Scott Henson
Pegasus News
April 1, 2009

The Texas Senate gave preliminary approval Monday to a controversial bill that would allow law enforcement to establish sobriety checkpoints in Texas. The bill, SB 298, passed 20-11 only after its author, State Sen. John Carona (R-Dallas) amended it to apply only to the state’s most populous counties and cities.


Six Republicans and four Democrats were among those casting “no” votes.

The vote broke down as follows:

Yeas: Averitt, Carona, Davis, Duncan, Ellis, Fraser, Harris, Huffman, Lucio, Nelson, Nichols, Patrick, Seliger, Shapiro, Shapleigh, VanideiPutte, Watson, Wentworth, West, Zaffirini.

Nays: Deuell, Eltife, Estes, Gallegos, Hegar, Hinojosa, Jackson, Ogden, Uresti, Whitmire, Williams.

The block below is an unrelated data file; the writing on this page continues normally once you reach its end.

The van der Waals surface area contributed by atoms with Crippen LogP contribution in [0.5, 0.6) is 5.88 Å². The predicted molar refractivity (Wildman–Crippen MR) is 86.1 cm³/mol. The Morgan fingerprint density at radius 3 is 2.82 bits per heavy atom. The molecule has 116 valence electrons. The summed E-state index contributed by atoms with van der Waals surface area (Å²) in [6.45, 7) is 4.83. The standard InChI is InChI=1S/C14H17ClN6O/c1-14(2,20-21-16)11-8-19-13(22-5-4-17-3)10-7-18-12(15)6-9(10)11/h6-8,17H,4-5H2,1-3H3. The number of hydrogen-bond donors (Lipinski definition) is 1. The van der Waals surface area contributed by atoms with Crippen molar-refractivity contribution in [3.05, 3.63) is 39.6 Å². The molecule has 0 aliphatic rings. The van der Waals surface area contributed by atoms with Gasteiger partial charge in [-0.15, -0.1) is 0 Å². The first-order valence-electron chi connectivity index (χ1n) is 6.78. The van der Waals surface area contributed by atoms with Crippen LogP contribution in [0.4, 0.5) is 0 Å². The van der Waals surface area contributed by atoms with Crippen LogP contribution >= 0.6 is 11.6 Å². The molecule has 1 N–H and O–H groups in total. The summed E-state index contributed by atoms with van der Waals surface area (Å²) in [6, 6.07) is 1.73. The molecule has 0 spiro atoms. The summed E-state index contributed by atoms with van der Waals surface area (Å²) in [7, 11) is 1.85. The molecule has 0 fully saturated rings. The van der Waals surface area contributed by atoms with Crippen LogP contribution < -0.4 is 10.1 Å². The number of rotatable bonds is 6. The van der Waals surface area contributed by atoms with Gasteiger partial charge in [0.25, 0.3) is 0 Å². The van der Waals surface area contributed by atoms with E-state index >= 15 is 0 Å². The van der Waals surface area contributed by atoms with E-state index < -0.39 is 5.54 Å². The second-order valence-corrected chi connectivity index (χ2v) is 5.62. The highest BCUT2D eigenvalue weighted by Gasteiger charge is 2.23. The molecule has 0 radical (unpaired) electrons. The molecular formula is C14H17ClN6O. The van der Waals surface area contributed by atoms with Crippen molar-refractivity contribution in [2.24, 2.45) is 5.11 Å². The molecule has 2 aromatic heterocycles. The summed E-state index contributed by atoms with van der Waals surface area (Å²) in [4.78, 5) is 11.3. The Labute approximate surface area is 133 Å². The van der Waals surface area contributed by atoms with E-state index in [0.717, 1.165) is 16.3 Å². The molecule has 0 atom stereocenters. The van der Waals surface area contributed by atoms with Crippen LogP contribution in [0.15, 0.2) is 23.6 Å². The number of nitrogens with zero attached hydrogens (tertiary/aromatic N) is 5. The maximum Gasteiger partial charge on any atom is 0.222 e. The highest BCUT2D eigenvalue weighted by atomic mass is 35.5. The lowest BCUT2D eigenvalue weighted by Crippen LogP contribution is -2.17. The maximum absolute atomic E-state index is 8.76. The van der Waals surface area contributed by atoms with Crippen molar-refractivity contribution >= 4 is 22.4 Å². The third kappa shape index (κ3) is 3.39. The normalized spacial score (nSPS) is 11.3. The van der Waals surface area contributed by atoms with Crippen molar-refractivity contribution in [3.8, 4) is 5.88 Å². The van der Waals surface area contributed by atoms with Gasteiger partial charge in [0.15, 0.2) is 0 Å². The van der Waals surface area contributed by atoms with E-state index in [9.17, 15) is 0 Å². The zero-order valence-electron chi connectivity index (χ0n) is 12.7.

The bill gets its third and final reading in the Senate Tuesday before moving on to the House.

Legislation similar to Carona’s has been introduced almost every legislative session since 2003. Texas is one of only a handful of states without sobriety checkpoints–to the chagrin of MADD and other special interest groups.

Texas’ ended its brief practice of sobriety checkpoints in 1994 after the Texas Court of Criminal Appeals deemed them illegal unless specifically authorized by the state legislature.

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